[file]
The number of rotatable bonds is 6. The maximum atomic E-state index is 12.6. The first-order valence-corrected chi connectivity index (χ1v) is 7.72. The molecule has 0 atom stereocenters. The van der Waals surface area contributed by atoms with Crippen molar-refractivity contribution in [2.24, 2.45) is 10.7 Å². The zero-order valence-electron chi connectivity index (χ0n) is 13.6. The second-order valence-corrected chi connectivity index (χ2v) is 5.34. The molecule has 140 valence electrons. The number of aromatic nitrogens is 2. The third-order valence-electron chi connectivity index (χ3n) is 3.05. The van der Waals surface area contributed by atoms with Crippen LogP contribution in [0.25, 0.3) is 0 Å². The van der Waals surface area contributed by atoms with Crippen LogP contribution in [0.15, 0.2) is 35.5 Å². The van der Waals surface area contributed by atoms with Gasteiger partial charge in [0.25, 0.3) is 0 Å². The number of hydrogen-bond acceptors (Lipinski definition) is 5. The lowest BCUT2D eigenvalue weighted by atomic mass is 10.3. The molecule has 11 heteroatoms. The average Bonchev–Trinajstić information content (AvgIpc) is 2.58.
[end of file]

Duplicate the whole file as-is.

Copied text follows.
The number of rotatable bonds is 6. The maximum atomic E-state index is 12.6. The first-order valence-corrected chi connectivity index (χ1v) is 7.72. The molecule has 0 atom stereocenters. The van der Waals surface area contributed by atoms with Crippen molar-refractivity contribution in [2.24, 2.45) is 10.7 Å². The zero-order valence-electron chi connectivity index (χ0n) is 13.6. The second-order valence-corrected chi connectivity index (χ2v) is 5.34. The molecule has 140 valence electrons. The number of aromatic nitrogens is 2. The third-order valence-electron chi connectivity index (χ3n) is 3.05. The van der Waals surface area contributed by atoms with Crippen LogP contribution in [0.25, 0.3) is 0 Å². The van der Waals surface area contributed by atoms with Crippen LogP contribution in [0.15, 0.2) is 35.5 Å². The van der Waals surface area contributed by atoms with Gasteiger partial charge in [0.25, 0.3) is 0 Å². The number of hydrogen-bond acceptors (Lipinski definition) is 5. The lowest BCUT2D eigenvalue weighted by atomic mass is 10.3. The molecule has 11 heteroatoms. The average Bonchev–Trinajstić information content (AvgIpc) is 2.58.